Goodell Versus Gangs

NFL commissioner Roger Goodell won’t tolerate gang signs. That’s good. Despite Charles Barkley’s famous invective, professional athletes, particularly those in the major sports, are indeed role models, and they have a responsibility to set edifying examples. Promoting gang culture in a forum as visible as an NFL game is inexcusable. But Marcellus Wiley, who’s quoted in the piece, says it happens.

I’ll take his word for it. I went to public high school in Mississippi and my neighborhood in Chicago skews shady at times, so I’ve seen a thing or two. However, there are only a couple of gang signs I’d recognize. And something tells me Goodell knows even less than I do. So thankfully, he’s empaneled some experts to show him the way.

On some level, I fear this is a cynical move by the NFL, one designed to make the league more palatable to the suburban whites who constitute the bulk of the customer base. But unlike, say, David Stern’s risible war on the street clothes of NBA players, this effort, cynical or no, actually serves a greater good.


1 Comment

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One response to “Goodell Versus Gangs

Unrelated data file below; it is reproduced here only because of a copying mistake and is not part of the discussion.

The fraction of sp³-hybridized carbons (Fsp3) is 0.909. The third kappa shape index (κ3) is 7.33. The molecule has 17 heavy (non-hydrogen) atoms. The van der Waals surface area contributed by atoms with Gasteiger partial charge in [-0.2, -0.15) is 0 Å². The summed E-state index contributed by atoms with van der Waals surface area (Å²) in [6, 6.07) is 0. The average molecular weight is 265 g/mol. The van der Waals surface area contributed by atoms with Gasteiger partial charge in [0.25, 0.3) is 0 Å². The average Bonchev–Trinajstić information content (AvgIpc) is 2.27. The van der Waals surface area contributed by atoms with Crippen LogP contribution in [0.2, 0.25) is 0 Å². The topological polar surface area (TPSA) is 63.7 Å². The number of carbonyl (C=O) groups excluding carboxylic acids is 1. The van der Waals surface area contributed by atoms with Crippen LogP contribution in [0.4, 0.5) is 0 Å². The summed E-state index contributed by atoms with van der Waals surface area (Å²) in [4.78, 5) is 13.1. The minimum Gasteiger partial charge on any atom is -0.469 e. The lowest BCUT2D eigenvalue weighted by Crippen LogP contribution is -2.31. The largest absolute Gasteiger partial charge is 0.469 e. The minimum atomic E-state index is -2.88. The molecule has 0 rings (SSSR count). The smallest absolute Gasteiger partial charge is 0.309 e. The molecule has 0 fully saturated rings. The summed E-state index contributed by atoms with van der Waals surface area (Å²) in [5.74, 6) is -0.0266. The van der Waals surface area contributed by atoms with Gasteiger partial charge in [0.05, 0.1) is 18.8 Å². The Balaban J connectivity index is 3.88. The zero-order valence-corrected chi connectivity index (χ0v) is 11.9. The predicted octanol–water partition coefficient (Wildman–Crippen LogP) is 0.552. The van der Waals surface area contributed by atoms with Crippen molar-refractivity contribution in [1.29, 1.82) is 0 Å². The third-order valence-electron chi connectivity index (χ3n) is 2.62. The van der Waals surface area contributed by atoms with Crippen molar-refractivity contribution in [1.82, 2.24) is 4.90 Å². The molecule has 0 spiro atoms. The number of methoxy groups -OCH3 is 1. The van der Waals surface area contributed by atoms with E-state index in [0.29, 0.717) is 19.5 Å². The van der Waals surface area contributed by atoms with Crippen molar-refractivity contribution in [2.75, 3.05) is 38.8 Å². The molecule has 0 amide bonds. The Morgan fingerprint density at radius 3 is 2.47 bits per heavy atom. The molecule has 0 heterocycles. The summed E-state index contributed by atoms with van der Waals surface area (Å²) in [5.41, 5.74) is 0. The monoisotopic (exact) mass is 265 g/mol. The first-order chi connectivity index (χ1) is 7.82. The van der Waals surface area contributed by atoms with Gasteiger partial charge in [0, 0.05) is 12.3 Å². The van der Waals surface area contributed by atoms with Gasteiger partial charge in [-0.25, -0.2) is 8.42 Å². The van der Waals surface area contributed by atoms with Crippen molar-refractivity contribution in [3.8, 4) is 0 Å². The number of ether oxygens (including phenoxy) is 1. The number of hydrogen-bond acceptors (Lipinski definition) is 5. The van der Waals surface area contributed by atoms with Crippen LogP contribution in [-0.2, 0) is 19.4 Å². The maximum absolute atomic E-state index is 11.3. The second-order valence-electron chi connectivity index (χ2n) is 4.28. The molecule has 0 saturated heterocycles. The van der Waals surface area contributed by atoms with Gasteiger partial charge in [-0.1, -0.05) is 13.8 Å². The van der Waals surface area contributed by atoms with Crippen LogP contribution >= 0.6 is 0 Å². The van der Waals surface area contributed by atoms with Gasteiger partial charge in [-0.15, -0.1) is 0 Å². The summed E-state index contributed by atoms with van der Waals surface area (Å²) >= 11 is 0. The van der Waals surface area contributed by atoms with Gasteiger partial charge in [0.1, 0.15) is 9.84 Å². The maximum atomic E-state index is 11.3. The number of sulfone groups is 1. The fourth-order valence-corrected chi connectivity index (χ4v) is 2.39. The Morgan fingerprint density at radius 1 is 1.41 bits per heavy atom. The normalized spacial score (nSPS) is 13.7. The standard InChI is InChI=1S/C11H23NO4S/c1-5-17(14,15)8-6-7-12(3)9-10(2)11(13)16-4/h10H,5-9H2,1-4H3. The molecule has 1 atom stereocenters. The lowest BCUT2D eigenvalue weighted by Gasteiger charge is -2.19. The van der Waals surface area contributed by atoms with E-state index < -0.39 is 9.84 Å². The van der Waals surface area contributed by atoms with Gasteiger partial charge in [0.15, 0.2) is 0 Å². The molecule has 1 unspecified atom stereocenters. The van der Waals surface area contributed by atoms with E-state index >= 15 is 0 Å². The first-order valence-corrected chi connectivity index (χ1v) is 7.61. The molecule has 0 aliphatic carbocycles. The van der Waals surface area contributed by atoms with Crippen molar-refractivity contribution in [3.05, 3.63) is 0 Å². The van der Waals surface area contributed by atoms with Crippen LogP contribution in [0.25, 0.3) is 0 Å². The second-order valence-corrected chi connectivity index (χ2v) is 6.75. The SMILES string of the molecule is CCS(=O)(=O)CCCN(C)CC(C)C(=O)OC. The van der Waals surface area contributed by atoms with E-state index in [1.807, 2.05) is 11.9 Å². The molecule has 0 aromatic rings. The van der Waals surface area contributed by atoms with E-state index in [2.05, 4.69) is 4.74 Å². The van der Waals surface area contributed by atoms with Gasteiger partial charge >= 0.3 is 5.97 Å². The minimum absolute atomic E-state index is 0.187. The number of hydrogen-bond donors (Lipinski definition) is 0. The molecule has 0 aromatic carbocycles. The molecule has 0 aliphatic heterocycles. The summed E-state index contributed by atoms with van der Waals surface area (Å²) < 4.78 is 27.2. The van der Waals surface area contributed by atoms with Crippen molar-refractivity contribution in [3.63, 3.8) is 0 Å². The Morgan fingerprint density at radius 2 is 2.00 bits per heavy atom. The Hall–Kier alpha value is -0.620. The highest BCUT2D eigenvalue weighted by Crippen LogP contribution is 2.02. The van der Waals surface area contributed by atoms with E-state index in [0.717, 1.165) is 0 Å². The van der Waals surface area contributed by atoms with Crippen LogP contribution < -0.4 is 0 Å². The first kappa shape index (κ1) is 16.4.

1. onlineallpro

    Everyone forgets that these players are coming from rough neighborhoods and gang affiliations. I think it is the responsibility of the NFL and other organizations to ensure that they are not recruiting players that are affiliated with gangs. If we allow this type of activity to continue, all of these players who are making millions of dollars per year, have the potential for using some of that money for criminal activity. I am normally not some conservative “white guy”. I have full sleeves of tattoos, I didn’t come from money, and I have a past. But today I am a successful individual and that is all that matters.

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